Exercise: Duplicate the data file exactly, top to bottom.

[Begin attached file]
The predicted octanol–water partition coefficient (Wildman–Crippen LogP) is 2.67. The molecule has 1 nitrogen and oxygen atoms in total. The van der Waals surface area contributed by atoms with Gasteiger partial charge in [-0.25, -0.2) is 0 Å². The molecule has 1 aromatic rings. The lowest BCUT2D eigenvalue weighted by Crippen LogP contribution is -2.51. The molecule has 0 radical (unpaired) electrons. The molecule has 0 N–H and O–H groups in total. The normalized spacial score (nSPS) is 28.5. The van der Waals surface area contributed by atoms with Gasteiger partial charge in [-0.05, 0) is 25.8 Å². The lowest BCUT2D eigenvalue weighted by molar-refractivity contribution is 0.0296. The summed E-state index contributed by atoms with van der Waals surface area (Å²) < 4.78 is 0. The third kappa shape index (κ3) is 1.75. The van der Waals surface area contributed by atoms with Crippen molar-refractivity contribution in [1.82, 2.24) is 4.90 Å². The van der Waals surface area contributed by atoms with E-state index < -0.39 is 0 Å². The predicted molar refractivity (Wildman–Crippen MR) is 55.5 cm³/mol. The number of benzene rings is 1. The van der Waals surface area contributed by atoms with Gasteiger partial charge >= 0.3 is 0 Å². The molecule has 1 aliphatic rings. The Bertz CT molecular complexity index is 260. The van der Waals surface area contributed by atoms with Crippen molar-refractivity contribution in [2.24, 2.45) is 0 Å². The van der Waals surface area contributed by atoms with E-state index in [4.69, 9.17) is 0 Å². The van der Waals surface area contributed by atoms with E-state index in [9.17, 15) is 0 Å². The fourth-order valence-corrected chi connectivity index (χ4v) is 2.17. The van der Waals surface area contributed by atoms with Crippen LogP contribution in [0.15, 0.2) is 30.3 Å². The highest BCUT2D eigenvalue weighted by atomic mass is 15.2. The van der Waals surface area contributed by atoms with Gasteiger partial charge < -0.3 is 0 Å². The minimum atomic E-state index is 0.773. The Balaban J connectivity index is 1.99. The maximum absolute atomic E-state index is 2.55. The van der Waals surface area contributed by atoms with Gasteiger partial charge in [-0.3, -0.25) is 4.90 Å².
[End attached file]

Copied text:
The predicted octanol–water partition coefficient (Wildman–Crippen LogP) is 2.67. The molecule has 1 nitrogen and oxygen atoms in total. The van der Waals surface area contributed by atoms with Gasteiger partial charge in [-0.25, -0.2) is 0 Å². The molecule has 1 aromatic rings. The lowest BCUT2D eigenvalue weighted by Crippen LogP contribution is -2.51. The molecule has 0 radical (unpaired) electrons. The molecule has 0 N–H and O–H groups in total. The normalized spacial score (nSPS) is 28.5. The van der Waals surface area contributed by atoms with Gasteiger partial charge in [-0.05, 0) is 25.8 Å². The lowest BCUT2D eigenvalue weighted by molar-refractivity contribution is 0.0296. The summed E-state index contributed by atoms with van der Waals surface area (Å²) < 4.78 is 0. The third kappa shape index (κ3) is 1.75. The van der Waals surface area contributed by atoms with Crippen molar-refractivity contribution in [1.82, 2.24) is 4.90 Å². The van der Waals surface area contributed by atoms with E-state index < -0.39 is 0 Å². The predicted molar refractivity (Wildman–Crippen MR) is 55.5 cm³/mol. The number of benzene rings is 1. The van der Waals surface area contributed by atoms with Gasteiger partial charge >= 0.3 is 0 Å². The molecule has 1 aliphatic rings. The Bertz CT molecular complexity index is 260. The van der Waals surface area contributed by atoms with Crippen molar-refractivity contribution in [2.24, 2.45) is 0 Å². The van der Waals surface area contributed by atoms with E-state index in [4.69, 9.17) is 0 Å². The van der Waals surface area contributed by atoms with E-state index in [9.17, 15) is 0 Å². The fourth-order valence-corrected chi connectivity index (χ4v) is 2.17. The van der Waals surface area contributed by atoms with Crippen LogP contribution in [0.15, 0.2) is 30.3 Å². The highest BCUT2D eigenvalue weighted by atomic mass is 15.2. The van der Waals surface area contributed by atoms with Gasteiger partial charge < -0.3 is 0 Å². The minimum atomic E-state index is 0.773. The Balaban J connectivity index is 1.99. The maximum absolute atomic E-state index is 2.55. The van der Waals surface area contributed by atoms with Gasteiger partial charge in [-0.3, -0.25) is 4.90 Å².